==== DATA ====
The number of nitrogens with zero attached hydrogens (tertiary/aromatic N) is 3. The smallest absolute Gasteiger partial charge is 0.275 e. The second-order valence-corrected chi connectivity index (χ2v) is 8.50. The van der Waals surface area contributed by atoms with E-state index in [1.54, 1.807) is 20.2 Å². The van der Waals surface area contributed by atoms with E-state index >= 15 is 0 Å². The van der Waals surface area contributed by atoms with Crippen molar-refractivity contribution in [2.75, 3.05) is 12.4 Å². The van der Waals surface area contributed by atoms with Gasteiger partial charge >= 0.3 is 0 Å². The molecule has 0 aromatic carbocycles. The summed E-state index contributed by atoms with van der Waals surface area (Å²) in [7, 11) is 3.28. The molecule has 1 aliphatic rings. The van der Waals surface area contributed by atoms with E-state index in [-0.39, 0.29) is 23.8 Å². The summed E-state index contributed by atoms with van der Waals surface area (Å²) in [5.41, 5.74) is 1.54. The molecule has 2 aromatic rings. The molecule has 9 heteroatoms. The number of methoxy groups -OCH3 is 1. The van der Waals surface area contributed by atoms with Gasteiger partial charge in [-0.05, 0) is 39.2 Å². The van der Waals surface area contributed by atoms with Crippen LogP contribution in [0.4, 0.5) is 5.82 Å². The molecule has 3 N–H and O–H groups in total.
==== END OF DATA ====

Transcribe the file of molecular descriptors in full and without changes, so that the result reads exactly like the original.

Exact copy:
The number of nitrogens with zero attached hydrogens (tertiary/aromatic N) is 3. The smallest absolute Gasteiger partial charge is 0.275 e. The second-order valence-corrected chi connectivity index (χ2v) is 8.50. The van der Waals surface area contributed by atoms with E-state index in [1.54, 1.807) is 20.2 Å². The van der Waals surface area contributed by atoms with E-state index >= 15 is 0 Å². The van der Waals surface area contributed by atoms with Crippen molar-refractivity contribution in [2.75, 3.05) is 12.4 Å². The van der Waals surface area contributed by atoms with Gasteiger partial charge >= 0.3 is 0 Å². The molecule has 0 aromatic carbocycles. The summed E-state index contributed by atoms with van der Waals surface area (Å²) in [7, 11) is 3.28. The molecule has 1 aliphatic rings. The van der Waals surface area contributed by atoms with E-state index in [-0.39, 0.29) is 23.8 Å². The summed E-state index contributed by atoms with van der Waals surface area (Å²) in [5.41, 5.74) is 1.54. The molecule has 2 aromatic rings. The molecule has 9 heteroatoms. The number of methoxy groups -OCH3 is 1. The van der Waals surface area contributed by atoms with Gasteiger partial charge in [-0.05, 0) is 39.2 Å². The van der Waals surface area contributed by atoms with Crippen LogP contribution in [0.4, 0.5) is 5.82 Å². The molecule has 3 N–H and O–H groups in total.